For the 77,000 residents in Clinton County, recycling has been important for many years. They are the recycling and waste management for the county, overseeing 2 drop off recycling centers and several waste collection events. The drop off centers are both self service centers, open 24 hours. The 2 big collection events that Clinton County puts on occur in the fall and in the spring. In between these, they also have many single day events for unwanted medication, as well as year round collection programs for cell phones, batteries, thermometers, syringes, and electronics.
These programs have been successful because of education. If Clinton County can get the education out there and available, then people will know they have the option to recycle. They have also found that you do not need to spend very much money on education and outreach to have successful programs. Clinton County only spends 3% of their annual budget on education and outreach. Social media is a major focus for them in this way. Clinton County took a few years to get up to speed, but now that they use social media, they have found it to be a great way to help grow their collection events.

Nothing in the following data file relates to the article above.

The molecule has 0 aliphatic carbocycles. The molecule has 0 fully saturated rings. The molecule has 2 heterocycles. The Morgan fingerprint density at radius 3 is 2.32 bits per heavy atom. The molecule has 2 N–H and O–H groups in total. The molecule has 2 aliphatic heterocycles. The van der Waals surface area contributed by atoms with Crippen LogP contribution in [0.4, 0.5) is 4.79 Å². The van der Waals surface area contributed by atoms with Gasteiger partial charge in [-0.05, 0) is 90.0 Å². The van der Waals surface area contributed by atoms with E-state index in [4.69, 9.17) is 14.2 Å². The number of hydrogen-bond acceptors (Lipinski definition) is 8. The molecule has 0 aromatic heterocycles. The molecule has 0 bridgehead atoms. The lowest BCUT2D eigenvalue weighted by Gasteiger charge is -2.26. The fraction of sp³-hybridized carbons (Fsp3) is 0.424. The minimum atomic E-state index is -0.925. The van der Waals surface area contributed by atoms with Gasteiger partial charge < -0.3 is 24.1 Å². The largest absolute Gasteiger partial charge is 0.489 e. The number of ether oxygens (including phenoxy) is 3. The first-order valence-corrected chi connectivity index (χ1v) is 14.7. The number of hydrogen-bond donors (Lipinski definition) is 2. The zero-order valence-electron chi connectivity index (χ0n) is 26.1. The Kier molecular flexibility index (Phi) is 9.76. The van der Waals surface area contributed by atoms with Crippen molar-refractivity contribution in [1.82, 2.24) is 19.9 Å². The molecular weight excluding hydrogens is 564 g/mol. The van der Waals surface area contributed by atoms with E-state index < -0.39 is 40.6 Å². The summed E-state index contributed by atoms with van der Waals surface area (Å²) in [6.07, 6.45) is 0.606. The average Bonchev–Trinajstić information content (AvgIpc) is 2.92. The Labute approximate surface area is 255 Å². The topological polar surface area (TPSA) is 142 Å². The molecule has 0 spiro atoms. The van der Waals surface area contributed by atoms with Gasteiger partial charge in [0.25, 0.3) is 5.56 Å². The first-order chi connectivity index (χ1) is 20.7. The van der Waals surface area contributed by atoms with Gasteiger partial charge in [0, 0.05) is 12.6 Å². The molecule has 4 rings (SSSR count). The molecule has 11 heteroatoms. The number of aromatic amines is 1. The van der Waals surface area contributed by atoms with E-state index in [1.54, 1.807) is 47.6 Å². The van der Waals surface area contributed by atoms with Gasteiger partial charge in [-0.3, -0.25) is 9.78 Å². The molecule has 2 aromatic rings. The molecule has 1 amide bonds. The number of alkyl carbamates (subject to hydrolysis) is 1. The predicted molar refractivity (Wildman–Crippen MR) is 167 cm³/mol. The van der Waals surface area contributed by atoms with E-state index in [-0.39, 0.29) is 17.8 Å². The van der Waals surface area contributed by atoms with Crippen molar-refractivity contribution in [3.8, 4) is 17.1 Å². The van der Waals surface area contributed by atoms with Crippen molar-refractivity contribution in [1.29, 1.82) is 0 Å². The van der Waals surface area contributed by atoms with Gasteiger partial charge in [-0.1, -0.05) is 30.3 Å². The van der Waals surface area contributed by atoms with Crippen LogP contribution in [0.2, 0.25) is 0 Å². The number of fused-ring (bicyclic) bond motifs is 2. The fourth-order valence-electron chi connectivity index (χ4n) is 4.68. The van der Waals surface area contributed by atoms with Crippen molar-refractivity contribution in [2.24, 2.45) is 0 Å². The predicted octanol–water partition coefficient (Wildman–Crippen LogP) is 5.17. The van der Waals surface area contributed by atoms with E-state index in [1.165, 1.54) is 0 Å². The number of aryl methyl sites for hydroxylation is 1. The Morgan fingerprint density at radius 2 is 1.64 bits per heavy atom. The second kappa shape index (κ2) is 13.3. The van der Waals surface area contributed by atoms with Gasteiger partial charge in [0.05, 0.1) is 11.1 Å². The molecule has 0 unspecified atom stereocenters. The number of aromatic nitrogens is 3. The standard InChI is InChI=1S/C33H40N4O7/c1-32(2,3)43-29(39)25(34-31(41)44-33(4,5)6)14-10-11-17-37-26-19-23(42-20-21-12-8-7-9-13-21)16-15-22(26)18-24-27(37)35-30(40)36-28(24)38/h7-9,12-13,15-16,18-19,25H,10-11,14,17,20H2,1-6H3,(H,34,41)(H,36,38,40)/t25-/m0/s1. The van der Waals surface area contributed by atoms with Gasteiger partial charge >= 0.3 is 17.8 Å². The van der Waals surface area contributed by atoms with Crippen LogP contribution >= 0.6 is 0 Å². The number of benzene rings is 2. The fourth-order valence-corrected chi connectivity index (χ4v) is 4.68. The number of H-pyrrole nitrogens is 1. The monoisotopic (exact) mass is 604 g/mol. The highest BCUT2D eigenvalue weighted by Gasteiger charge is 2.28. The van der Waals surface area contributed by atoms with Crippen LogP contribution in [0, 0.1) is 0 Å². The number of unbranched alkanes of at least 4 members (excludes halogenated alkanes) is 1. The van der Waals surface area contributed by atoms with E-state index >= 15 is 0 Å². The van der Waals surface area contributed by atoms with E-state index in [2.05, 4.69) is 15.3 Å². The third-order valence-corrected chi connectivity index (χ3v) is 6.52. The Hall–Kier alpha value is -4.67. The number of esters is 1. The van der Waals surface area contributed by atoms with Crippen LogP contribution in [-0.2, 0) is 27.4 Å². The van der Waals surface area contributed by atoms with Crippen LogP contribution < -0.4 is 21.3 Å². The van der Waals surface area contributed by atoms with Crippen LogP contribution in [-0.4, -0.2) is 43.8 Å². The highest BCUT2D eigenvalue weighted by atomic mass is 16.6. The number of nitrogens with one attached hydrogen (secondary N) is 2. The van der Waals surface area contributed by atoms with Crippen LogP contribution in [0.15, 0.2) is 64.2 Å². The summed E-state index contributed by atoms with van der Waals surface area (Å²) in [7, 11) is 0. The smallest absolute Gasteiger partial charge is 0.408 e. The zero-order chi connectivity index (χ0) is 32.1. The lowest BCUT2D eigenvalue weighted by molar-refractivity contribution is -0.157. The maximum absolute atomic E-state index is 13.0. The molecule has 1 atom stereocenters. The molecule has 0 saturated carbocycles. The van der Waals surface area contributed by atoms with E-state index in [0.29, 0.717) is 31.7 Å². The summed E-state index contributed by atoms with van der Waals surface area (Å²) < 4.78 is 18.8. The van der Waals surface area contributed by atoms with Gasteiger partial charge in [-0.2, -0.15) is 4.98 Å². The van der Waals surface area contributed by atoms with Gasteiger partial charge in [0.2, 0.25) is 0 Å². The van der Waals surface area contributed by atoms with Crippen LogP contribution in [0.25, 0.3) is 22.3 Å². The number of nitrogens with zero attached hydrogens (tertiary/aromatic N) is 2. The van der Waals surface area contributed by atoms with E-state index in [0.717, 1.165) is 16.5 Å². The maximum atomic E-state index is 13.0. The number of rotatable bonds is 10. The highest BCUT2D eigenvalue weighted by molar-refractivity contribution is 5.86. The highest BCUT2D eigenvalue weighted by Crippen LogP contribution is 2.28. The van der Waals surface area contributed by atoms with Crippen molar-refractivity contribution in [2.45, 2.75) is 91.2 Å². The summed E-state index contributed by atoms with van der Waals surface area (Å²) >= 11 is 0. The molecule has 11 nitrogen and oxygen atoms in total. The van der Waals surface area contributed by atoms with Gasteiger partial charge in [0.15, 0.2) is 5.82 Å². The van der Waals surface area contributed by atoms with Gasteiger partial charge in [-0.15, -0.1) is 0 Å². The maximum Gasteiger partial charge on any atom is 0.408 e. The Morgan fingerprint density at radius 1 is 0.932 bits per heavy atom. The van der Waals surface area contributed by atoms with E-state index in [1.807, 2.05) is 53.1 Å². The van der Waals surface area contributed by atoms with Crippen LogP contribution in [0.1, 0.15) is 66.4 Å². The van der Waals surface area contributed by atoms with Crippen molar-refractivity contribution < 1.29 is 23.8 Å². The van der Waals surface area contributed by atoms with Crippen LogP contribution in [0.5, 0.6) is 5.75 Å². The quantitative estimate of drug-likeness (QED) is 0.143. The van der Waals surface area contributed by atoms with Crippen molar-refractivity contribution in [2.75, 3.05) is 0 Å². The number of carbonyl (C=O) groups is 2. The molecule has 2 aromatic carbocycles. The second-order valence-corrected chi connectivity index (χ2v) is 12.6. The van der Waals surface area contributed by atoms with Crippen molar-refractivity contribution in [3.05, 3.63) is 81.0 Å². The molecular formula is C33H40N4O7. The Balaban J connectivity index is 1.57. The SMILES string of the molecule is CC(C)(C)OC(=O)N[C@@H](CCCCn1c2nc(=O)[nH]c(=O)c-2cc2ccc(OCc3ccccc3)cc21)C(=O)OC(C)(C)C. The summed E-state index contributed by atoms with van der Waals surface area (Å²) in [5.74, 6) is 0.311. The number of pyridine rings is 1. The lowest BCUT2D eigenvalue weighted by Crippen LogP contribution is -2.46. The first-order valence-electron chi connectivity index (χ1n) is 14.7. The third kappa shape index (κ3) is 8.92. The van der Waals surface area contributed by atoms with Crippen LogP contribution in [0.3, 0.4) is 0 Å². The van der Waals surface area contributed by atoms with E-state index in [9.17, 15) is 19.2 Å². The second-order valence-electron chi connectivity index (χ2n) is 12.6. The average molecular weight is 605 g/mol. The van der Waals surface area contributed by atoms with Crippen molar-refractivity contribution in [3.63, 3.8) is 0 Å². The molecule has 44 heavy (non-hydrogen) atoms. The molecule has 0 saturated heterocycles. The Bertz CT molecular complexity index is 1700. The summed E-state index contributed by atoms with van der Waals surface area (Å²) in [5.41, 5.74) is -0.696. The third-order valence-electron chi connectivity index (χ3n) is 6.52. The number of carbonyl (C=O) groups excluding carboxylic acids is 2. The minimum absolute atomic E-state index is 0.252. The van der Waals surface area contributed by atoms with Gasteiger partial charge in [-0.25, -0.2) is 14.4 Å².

“We are small but mighty”
Part of the collection events success is not only teaching the community, but listening to the community and what they want. Each area is different and has different interests, needs, and goals. For Clinton County this need is medical disposal, and so that is what they are focusing on for the future. Medical disposal and Opium are very big right now in our society. The substance abuse council partners with Clinton County to help find proper recycling for prescription medicine disposal. In the future they want to continue to make these existing programs more accessible by finding these committees or groups, like the substance abuse council, that can partner with them and help Clinton County promote their programs.
When Clinton County looks to the state as a whole, they believe that in the future the state needs to work on providing consistency for recycling. Currently each drop off and curbside recycling system is unique as to what they accept. If the state were to require more uniform standards, we would have an easier time recycling. Until then, Clinton County won’t stop trying to help all 77,000 of their residents to recycle.